New Holyoke library project begins construction
Date: 11/22/2011Nov. 23, 2011
By Katelyn Gendron
Assistant Managing Editor
HOLYOKE The dirt was ceremoniously thrown to the wind on Nov. 17 signifying the beginning of the 18-month, $14.5 million expansion of the Holyoke Public Library.
“We’ve waited more than 10 years for this day. Today, we say goodbye to the building as we know it. We’ll connect our past to our future with this historical renovation and expansion,” Library Director Maria Pagan told those at the groundbreaking ceremony in front of the building.
The expanded facility on Maple Street, which will open in 2013, will bring the 109-year-old library into the 21st century with free wireless Internet, more than 40 computers, study carrels, meeting rooms, a designated children's area and more, all within the 114,563 square-foot site. The library’s resources and its personnel have been moved to the Holyoke City Hall Auditorium, 536 Dwight St., until the project is completed.
“Access to information and technology is paramount to the 21st century workforce,” Mayor Elaine Pluta said.
“Many people have questioned the value of libraries; the libraries have proved their worth in this great recession,” State Sen. Michael Knapik said, noting that library patronage throughout the Commonwealth has increased during the current economic times.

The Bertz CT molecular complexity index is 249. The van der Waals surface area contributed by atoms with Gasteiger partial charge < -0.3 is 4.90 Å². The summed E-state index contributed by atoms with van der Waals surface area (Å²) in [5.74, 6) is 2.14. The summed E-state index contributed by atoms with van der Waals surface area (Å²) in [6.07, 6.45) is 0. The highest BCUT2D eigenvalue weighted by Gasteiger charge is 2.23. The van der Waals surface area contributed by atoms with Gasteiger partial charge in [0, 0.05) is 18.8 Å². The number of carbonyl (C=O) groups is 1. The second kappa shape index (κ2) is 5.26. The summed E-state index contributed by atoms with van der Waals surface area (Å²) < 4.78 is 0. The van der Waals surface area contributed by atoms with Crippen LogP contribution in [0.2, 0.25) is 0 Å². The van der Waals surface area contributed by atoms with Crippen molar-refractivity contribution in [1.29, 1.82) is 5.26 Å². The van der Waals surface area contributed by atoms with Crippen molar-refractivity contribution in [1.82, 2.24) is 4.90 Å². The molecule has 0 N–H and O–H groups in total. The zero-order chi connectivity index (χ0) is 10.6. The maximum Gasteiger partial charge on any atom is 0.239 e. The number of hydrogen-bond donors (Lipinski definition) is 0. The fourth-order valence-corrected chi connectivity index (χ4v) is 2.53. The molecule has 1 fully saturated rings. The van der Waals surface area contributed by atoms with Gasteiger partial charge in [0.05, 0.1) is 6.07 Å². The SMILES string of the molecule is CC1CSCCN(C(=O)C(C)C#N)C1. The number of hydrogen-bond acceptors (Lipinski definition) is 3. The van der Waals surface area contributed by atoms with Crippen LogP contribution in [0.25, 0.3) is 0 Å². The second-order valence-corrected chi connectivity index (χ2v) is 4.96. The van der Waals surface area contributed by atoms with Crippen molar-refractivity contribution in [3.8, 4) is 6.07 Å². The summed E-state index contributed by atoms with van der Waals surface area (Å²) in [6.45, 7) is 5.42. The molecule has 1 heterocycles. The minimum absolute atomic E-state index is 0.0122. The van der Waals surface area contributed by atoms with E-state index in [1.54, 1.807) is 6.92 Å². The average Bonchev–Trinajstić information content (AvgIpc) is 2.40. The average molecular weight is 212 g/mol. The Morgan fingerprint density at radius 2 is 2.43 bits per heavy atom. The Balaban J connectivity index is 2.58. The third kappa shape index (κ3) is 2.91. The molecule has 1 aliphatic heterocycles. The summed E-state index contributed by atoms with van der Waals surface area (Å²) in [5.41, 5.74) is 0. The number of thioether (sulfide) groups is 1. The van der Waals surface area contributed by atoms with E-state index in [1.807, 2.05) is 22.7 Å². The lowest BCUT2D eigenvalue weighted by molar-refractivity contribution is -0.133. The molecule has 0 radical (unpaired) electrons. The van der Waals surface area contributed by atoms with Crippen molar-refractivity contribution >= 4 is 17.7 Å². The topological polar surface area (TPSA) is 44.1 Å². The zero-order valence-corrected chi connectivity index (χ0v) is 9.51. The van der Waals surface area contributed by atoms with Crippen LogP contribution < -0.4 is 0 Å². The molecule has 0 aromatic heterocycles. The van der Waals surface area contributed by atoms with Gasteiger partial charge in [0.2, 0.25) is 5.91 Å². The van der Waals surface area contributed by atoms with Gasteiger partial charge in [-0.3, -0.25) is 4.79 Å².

More than 100,000 people use the Holyoke Public Library each year, Pagan noted, adding that her staff will maintain high-quality services patrons have come to expect while at the Dwight Street location.
Matt Blumenfeld, chair of the capital campaign, said there is still much work to be done to ready the library “for the next 100 years.” The campaign has just surpassed the $1.6 million mark of its $2.5 million fund-raising goal, he added.
“We’ve had more than 100 [financial] commitments to this project already. We still have a ways to go and I encourage everyone to dig deeply,” Blumenfeld said.
Funding for the new facility was also made possible through a grant from the Massachusetts Board of Library Commissioners (MBLC) and financing from the federal New Markets Tax Credit Program.
“The MBLC grant laid the foundation on which this project rests. Putting together the funding for this has been a difficult and terrific challenge,” Terry Plum, president of the Holyoke Library Board of Directors, said.